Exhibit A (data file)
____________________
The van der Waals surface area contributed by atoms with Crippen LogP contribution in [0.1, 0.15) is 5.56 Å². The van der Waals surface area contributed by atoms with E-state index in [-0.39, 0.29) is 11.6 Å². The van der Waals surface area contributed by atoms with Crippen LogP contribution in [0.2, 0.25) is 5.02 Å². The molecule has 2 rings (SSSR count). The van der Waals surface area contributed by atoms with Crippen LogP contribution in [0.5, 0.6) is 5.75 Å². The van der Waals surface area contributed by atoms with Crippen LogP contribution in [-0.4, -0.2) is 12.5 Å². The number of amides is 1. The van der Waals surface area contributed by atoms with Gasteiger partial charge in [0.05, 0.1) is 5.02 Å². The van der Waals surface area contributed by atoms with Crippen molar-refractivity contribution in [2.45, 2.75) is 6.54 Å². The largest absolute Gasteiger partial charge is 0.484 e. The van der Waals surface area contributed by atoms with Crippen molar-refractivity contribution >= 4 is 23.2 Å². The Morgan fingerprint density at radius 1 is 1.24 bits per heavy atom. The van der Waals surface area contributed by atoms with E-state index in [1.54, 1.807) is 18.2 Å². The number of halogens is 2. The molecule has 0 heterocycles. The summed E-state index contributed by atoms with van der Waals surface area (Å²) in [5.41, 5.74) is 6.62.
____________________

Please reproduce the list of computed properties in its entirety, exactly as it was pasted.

The van der Waals surface area contributed by atoms with Crippen LogP contribution in [0.1, 0.15) is 5.56 Å². The van der Waals surface area contributed by atoms with E-state index in [-0.39, 0.29) is 11.6 Å². The van der Waals surface area contributed by atoms with Crippen LogP contribution in [0.2, 0.25) is 5.02 Å². The molecule has 2 rings (SSSR count). The van der Waals surface area contributed by atoms with Crippen LogP contribution in [0.5, 0.6) is 5.75 Å². The van der Waals surface area contributed by atoms with Crippen LogP contribution in [-0.4, -0.2) is 12.5 Å². The number of amides is 1. The van der Waals surface area contributed by atoms with Gasteiger partial charge in [0.05, 0.1) is 5.02 Å². The van der Waals surface area contributed by atoms with Crippen molar-refractivity contribution in [2.45, 2.75) is 6.54 Å². The largest absolute Gasteiger partial charge is 0.484 e. The van der Waals surface area contributed by atoms with Crippen molar-refractivity contribution >= 4 is 23.2 Å². The Morgan fingerprint density at radius 1 is 1.24 bits per heavy atom. The van der Waals surface area contributed by atoms with E-state index in [1.54, 1.807) is 18.2 Å². The number of halogens is 2. The molecule has 0 heterocycles. The summed E-state index contributed by atoms with van der Waals surface area (Å²) in [5.41, 5.74) is 6.62.